News: Ethiopian Medical Student Earns International Award for Project to Improve Community Health

Yidnekachew’s project is titled Sexual Health Education for Better Awareness (SHEBA)

Addis Abeba, July 04/2019 – Yidnekachew Girma Mogessie, a medical student at St. Paul’s Hospital Millennium Medical College, in Addis Abeba, Ethiopia, is one of 12 students from around the world named recipients of the 2019 Student Projects for Health awards presented by the Educational Commission for Foreign Medical Graduates (ECFMG) and its Foundation for Advancement of International Medical Education and Research (FAIMER).

As a recipient of the award, Yidnekachew will have the opportunity to present his winning project during the 2019 conference of The Network: Towards Unity for Health, which will be held September 10-13 in Darwin, Australia.


Yidnekachew’s project is titled Sexual Health Education for Better Awareness (SHEBA). Among Ethiopian women aged 15-19, five million are already mothers and two million experience unwanted pregnancy, with the rate of HIV/AIDS increasing by two percent in cities in 2018. SHEBA, through problem tree analysis, determined that inadequate information about family planning services is the root cause of pregnancies, unsafe abortions, and other reproductive health challenges. SHEBA uses volunteer medical students from Ethiopia and Denmark to deliver youth-friendly, comprehensive sexual education. The project has trained 54 medical students as peer educators and has trained 240 rural high school students to become SHEBA trainers and sensitize their communities regarding sexual and reproductive health and rights. Because of SHEBA, 98 students received family planning services, including safe abortions, at no cost.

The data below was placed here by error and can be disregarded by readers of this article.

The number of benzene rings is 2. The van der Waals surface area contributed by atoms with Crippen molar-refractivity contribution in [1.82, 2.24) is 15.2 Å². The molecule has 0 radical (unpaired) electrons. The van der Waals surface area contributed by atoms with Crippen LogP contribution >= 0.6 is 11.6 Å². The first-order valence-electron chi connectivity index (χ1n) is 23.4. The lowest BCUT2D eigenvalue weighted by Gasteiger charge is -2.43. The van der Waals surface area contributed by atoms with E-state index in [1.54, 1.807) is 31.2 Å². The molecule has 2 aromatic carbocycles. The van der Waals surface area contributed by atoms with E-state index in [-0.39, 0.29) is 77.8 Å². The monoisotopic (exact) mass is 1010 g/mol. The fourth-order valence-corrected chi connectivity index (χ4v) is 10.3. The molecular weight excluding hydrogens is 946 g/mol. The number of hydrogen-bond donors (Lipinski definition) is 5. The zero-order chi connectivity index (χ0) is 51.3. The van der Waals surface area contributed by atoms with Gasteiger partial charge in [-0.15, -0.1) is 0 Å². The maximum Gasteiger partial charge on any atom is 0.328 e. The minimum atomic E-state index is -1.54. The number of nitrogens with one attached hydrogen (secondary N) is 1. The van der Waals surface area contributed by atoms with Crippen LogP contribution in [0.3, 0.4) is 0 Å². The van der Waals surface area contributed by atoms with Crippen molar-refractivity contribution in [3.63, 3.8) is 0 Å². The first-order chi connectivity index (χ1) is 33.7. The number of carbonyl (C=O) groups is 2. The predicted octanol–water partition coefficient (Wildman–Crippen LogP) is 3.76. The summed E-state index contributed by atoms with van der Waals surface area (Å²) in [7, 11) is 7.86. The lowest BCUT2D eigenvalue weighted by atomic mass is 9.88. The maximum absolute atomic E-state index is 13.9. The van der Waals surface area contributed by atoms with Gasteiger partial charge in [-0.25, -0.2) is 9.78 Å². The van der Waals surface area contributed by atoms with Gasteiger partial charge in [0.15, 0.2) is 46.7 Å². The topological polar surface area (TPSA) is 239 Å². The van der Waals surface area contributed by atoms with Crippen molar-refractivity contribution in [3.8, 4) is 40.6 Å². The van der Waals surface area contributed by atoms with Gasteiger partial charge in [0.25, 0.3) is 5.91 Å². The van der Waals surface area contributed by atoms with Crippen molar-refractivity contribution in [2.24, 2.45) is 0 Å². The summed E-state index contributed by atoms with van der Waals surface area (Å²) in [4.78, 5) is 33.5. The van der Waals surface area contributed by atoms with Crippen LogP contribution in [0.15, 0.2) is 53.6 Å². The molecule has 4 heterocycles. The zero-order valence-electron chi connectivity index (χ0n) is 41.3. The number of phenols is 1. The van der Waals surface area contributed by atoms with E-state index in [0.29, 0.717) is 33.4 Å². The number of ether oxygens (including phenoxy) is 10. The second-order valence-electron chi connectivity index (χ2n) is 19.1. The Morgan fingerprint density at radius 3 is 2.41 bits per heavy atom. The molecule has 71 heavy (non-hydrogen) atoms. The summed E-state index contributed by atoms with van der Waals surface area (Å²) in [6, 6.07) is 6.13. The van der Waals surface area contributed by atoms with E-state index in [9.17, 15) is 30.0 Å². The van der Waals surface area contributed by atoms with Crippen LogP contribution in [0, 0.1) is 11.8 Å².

“Promoting quality medical education and health care worldwide are core to the ECFMG/FAIMER mission,” said William W. Pinsky, MD, President and CEO of ECFMG and Board Chair of FAIMER. “The quality of this year’s projects and the engagement of these students in improving the health of their communities are truly inspiring. The recipients have demonstrated the innovation and diversity of efforts needed to meet global health care needs.”

Now in its fifth year, the Student Projects for Health competition recognizes students who have made outstanding contributions to projects that successfully promote community health and well-being. It is open to all undergraduate and graduate students enrolled in any course of study who have been participating in such projects. The competition is supported by FAIMER and ECFMG through its GEMx program, which promotes global educational exchange in medicine and the health professions. Since the competition was launched in 2015, ECFMG/FAIMER has presented Student Projects for Health awards to 75 students from 22 countries.

From the 72 submissions received from around the globe, ECFMG/FAIMER selected 12 students from nine countries to receive this year’s awards. Submissions were reviewed by an international panel of 18 reviewers. They were judged on the quality of the project, degree and nature of the applicant’s participation, the applicant’s contribution to project innovation, the impact of the project, and diffusion and integration of the project.

ECFMG and FAIMER are private, non-profit organizations based in Philadelphia in the United States.

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